I have high blood pressure. But my blood pressure varies a lot during the day, especially the top number. Which blood pressure reading should I use: the lowest, the highest or the average?

Chrome 2001
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Aetna Intelihealth InteliHealth Aetna Intelihealth Aetna Intelihealth
 
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Harvard Medical School
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Chrome 2001
Chrome 2001
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I have high blood pressure. But my blood pressure varies a lot during the day, especially the top number. Which blood pressure reading should I use: the lowest, the highest or the average?

A:

You’re right that blood pressure varies. If you dash up two flights of stairs or pick up something heavy, it may surge 30 to 40 points or more. The strain doesn’t have to be purely physical. Arriving late for your doctor’s appointment or being worried about work might also cause a temporary spike.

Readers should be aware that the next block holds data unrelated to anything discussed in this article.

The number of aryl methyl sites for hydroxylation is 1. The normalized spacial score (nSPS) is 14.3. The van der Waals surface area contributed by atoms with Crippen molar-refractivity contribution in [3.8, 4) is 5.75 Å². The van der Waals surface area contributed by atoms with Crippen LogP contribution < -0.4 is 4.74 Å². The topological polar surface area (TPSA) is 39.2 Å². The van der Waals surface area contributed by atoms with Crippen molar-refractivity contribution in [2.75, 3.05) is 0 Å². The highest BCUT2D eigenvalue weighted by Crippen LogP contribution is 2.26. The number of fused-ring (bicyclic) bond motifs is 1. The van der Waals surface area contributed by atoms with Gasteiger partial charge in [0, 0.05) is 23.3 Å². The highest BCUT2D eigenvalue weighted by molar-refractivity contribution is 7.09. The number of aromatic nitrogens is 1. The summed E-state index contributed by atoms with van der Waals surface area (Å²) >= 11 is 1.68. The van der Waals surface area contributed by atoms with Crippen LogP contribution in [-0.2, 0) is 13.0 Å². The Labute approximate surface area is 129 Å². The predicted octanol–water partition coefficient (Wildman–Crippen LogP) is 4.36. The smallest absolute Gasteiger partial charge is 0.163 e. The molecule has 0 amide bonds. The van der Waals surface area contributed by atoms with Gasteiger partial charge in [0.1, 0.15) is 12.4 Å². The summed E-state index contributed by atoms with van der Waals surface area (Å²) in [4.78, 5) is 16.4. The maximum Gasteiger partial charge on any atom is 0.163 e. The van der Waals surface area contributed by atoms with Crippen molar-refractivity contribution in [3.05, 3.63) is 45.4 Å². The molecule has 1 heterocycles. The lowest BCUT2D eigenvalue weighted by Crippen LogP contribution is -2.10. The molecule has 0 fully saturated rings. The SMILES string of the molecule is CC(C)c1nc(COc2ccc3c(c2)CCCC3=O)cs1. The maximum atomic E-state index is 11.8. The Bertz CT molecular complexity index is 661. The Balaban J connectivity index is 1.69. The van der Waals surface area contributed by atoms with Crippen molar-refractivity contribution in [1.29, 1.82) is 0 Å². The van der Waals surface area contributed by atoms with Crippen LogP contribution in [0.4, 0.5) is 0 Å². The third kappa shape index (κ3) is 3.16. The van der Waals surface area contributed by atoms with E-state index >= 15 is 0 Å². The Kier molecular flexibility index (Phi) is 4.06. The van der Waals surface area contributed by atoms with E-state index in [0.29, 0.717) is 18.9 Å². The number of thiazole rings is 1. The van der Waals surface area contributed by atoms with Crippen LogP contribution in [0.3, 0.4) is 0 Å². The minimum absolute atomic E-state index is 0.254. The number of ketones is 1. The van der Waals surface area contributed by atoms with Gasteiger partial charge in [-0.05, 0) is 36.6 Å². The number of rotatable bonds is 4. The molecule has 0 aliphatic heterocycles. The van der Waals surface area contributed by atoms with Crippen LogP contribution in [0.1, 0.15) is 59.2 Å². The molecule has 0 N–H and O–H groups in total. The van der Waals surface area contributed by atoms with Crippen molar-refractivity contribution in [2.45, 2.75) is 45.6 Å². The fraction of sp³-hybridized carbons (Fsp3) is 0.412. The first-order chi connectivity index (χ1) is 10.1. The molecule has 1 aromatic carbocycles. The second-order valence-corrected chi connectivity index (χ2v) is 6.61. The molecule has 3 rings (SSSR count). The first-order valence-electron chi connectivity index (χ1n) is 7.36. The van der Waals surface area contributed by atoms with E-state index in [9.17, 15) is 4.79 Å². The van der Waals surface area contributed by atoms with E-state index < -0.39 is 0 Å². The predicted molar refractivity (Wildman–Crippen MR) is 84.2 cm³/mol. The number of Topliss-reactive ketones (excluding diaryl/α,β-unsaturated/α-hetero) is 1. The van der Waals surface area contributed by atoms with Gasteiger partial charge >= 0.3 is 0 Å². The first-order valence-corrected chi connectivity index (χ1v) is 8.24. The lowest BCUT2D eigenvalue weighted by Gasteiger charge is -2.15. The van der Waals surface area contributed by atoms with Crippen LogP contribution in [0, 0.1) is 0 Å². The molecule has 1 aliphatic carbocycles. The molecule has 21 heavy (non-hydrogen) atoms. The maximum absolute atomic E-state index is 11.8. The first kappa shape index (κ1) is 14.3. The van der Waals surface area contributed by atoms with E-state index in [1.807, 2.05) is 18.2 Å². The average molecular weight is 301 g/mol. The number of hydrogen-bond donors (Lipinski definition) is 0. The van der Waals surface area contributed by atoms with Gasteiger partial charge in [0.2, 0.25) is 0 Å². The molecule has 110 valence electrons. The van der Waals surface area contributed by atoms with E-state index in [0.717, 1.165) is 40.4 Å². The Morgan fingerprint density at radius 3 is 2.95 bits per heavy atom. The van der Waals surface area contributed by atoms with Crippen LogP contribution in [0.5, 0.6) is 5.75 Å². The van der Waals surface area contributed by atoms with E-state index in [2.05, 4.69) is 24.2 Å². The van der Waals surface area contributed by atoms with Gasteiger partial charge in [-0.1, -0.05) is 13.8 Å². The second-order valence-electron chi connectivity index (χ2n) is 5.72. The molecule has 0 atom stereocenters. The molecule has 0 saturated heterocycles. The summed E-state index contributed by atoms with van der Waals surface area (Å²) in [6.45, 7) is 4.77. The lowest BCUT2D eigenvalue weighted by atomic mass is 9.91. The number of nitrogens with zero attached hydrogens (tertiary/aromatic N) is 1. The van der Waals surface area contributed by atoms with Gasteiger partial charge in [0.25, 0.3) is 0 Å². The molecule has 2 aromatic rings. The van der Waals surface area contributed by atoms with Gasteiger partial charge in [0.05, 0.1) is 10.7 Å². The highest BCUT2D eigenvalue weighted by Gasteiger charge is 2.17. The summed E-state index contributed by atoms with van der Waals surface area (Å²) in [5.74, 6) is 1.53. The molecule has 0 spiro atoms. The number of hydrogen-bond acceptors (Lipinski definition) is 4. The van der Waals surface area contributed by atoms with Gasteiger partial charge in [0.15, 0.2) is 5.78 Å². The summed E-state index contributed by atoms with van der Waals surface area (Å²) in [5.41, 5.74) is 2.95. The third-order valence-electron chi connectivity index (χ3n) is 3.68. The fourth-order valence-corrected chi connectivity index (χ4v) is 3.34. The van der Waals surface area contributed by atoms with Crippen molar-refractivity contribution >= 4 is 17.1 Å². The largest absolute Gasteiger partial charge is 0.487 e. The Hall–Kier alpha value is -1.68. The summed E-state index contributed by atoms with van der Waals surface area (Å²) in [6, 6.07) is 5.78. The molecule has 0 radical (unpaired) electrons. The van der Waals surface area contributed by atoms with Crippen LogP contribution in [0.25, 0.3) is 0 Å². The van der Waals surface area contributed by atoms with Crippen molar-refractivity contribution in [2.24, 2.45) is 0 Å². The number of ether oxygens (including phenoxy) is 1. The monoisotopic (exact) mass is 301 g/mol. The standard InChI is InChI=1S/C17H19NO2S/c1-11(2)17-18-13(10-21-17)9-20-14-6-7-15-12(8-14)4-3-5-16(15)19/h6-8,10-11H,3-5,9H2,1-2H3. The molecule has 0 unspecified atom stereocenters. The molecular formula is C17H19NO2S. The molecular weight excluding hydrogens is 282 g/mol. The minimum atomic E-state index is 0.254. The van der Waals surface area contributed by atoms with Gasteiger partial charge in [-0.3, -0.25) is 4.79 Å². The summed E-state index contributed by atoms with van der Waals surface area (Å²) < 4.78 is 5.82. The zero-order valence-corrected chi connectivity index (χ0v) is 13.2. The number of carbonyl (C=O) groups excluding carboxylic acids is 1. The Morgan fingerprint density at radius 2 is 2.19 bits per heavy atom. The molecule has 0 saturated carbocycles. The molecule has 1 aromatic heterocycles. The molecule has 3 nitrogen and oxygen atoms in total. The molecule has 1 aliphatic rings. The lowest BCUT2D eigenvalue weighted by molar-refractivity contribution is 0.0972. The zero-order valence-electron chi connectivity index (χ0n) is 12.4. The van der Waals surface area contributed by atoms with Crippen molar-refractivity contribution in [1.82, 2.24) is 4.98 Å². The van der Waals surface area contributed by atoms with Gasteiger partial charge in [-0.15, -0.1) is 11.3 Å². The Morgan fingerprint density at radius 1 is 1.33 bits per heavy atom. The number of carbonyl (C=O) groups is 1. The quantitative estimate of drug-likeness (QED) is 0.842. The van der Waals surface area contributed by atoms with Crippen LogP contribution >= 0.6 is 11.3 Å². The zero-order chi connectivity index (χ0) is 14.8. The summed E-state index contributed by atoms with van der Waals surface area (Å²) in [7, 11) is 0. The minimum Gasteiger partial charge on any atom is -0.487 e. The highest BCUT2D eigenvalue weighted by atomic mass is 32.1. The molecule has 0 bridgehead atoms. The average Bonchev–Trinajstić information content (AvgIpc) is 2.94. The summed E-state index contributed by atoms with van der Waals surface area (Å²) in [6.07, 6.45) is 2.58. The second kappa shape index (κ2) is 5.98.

But blood pressure is important as a reflection of the average stress on your arteries. So it’s the average reading that’s important, not the ups and downs.

It sounds like you measure your own blood pressure at home. That’s great. I suggest taking a few measurements during a routine day and then averaging them. As long as you feel fine, don’t get alarmed or misled by an occasional high or low reading.

For many decades, doctors have used readings above 140/90 to define high blood pressure. But recently, we realize that certain people should strive for lower numbers and other people are better off with higher readings.

For example, people with diabetes or kidney disease should aim for a lower average reading, around 130/80. And people over age 80 might do better with a blood pressure of 160/90.

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Last updated February 19, 2013


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